Though polls show Sen. Barack Obama pulling away from Sen. John McCain in the presidential race, many, including some of Notre Dame's multicultural leaders, worry that race could still dissuade people from choosing Obama.
"The polls are not really capturing true opinions because of political correctness and social desirability," Notre Dame political science professor Darren Davis said. "People are saying they will support Barack Obama when they won't support him in the voting booth."
Davis said the so-called Bradley effect, named after 1982 California gubernatorial candidate Tom Bradley, who narrowly lost his election to a white politician despite being ahead in the polls, still exists today. Iris Outlaw, the Multicultural Student Programs and Services director, said the issue remains a major question that will only be answered on Election Day.
"The question is whether people will fall back on that race thing and say, 'You know, I really can't pull that lever,'" she said.
Davis said it is not fear of a black president, but rather social pressures that cause many Americans to tell pollsters they will vote for Obama.
"If it's fear it's more easily dismissed than social pressure. I think people are saying things to pollsters that they're not willing to follow up on," Davis said. "I really think that [given the political and economic circumstances] any other Democratic candidate would be much further ahead."
Matthew Tipton, the president of the black men's association Wabruda, said there are many people unwilling to vote for a black president.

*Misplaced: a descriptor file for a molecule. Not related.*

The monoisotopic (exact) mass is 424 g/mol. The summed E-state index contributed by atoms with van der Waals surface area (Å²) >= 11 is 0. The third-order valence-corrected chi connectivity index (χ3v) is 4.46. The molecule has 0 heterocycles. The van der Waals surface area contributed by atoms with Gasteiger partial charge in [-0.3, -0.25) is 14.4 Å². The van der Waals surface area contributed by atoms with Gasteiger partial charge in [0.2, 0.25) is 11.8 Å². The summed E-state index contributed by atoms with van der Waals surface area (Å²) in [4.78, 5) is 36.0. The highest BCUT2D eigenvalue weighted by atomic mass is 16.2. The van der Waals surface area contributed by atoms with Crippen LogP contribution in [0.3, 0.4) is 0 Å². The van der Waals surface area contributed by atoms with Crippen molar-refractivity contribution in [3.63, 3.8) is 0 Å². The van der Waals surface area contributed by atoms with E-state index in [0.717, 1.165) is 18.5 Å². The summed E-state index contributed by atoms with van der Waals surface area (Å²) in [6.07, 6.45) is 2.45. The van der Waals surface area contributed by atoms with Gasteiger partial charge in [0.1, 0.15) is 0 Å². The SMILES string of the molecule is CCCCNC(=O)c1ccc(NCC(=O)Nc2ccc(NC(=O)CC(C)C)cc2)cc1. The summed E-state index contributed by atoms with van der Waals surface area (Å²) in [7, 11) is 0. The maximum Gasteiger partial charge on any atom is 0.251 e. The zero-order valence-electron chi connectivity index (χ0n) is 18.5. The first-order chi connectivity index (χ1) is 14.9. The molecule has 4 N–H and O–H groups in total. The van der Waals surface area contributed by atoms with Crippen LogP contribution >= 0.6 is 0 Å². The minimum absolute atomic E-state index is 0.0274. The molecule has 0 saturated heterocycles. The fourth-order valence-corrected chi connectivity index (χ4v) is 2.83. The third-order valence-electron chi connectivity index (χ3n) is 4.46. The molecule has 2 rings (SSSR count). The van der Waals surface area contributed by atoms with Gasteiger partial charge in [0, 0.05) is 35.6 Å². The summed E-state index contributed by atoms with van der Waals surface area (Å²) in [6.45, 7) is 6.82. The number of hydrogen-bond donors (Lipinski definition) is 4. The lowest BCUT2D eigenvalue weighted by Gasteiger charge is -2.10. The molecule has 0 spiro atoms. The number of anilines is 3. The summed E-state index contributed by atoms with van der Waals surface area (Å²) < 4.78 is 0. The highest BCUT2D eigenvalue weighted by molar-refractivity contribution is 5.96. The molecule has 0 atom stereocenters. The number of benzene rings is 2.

"That's unfortunate in this day and age, but that's just the truth," Tipton said.
But at the same time, he added, there are many people voting for Obama solely because he is black.
Tipton said Obama's identity is much more complex, and combines a variety of unique perspectives unlike previous black politicians such as the Rev. Jesse Jackson.
"People walking down the street may view him as black, but that's not just a black man. He's black, he's white; he has all these other mixtures and ties. He has a stronger sense of that than anyone else," Tipton said. "He is America. He is a melting pot."
Davis said Obama has handled the issue of race well in the campaign, particularly when he was forced to distance himself from his former pastor Rev. Jeremiah Wright after he made several very controversial statements.
"He has so far been able to avoid really intense, racially controversial issues," Davis said. "In order to be taken seriously as a candidate, given the extent of latent racism that continues to exist, he needed to solidify his base. You have to separate yourself from traditional black politician types who are combative."
But if Obama does win in November, Outlaw said it represents a major step for the black community, although it does not mean every scar of racism has healed.
"It's going to be a monumental thing for the black race and for underrepresented people all over the country but I think that the racial divide is so ingrained in our country that it is going to take a lot more than this to disintegrate that," she said.
Davis said if Obama is elected, he will face an intense level of scrutiny.
"Usually, presidents are given a honeymoon period when they are first elected. I think that people are going to be more critical of Barack Obama if he's elected president and he'll be on a shorter leash," he said.
Obama represents a major icon for all black people, Tipton said, and although he agrees with Outlaw and Davis that there is still a lot of work to be done, he said Obama's run for te presidency has helped inspire a generation.
"It gives everybody a sense that they can do anything like become the president of the United States when half a century ago I couldn't even use the same bathroom or drink out of the same water fountain as a white person," he said.